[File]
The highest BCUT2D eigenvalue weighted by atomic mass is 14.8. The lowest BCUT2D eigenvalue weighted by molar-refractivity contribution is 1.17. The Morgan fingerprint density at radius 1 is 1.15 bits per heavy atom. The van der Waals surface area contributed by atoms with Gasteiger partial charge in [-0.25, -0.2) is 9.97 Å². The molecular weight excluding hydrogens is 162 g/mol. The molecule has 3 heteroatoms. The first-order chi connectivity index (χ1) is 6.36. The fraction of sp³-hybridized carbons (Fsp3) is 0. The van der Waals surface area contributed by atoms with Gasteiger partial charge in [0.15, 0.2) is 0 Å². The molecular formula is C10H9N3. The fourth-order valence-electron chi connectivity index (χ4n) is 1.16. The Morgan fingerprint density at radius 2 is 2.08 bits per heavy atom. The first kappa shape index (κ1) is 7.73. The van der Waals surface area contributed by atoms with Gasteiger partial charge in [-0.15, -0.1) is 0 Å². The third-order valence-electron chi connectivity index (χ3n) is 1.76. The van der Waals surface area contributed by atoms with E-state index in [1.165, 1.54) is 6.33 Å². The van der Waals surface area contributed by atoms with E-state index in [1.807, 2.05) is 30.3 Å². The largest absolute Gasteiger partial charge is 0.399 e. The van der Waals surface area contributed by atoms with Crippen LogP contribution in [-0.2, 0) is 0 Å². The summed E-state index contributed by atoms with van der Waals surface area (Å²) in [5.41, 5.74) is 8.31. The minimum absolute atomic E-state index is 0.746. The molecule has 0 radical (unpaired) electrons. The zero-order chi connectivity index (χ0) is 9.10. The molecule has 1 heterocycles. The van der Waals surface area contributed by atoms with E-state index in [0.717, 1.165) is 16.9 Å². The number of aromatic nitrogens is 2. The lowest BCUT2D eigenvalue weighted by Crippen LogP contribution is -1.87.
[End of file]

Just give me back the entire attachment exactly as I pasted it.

The highest BCUT2D eigenvalue weighted by atomic mass is 14.8. The lowest BCUT2D eigenvalue weighted by molar-refractivity contribution is 1.17. The Morgan fingerprint density at radius 1 is 1.15 bits per heavy atom. The van der Waals surface area contributed by atoms with Gasteiger partial charge in [-0.25, -0.2) is 9.97 Å². The molecular weight excluding hydrogens is 162 g/mol. The molecule has 3 heteroatoms. The first-order chi connectivity index (χ1) is 6.36. The fraction of sp³-hybridized carbons (Fsp3) is 0. The van der Waals surface area contributed by atoms with Gasteiger partial charge in [0.15, 0.2) is 0 Å². The molecular formula is C10H9N3. The fourth-order valence-electron chi connectivity index (χ4n) is 1.16. The Morgan fingerprint density at radius 2 is 2.08 bits per heavy atom. The first kappa shape index (κ1) is 7.73. The van der Waals surface area contributed by atoms with Gasteiger partial charge in [-0.15, -0.1) is 0 Å². The third-order valence-electron chi connectivity index (χ3n) is 1.76. The van der Waals surface area contributed by atoms with E-state index in [1.165, 1.54) is 6.33 Å². The van der Waals surface area contributed by atoms with E-state index in [1.807, 2.05) is 30.3 Å². The largest absolute Gasteiger partial charge is 0.399 e. The van der Waals surface area contributed by atoms with Crippen LogP contribution in [-0.2, 0) is 0 Å². The summed E-state index contributed by atoms with van der Waals surface area (Å²) in [5.41, 5.74) is 8.31. The minimum absolute atomic E-state index is 0.746. The molecule has 0 radical (unpaired) electrons. The zero-order chi connectivity index (χ0) is 9.10. The molecule has 1 heterocycles. The van der Waals surface area contributed by atoms with E-state index in [0.717, 1.165) is 16.9 Å². The number of aromatic nitrogens is 2. The lowest BCUT2D eigenvalue weighted by Crippen LogP contribution is -1.87.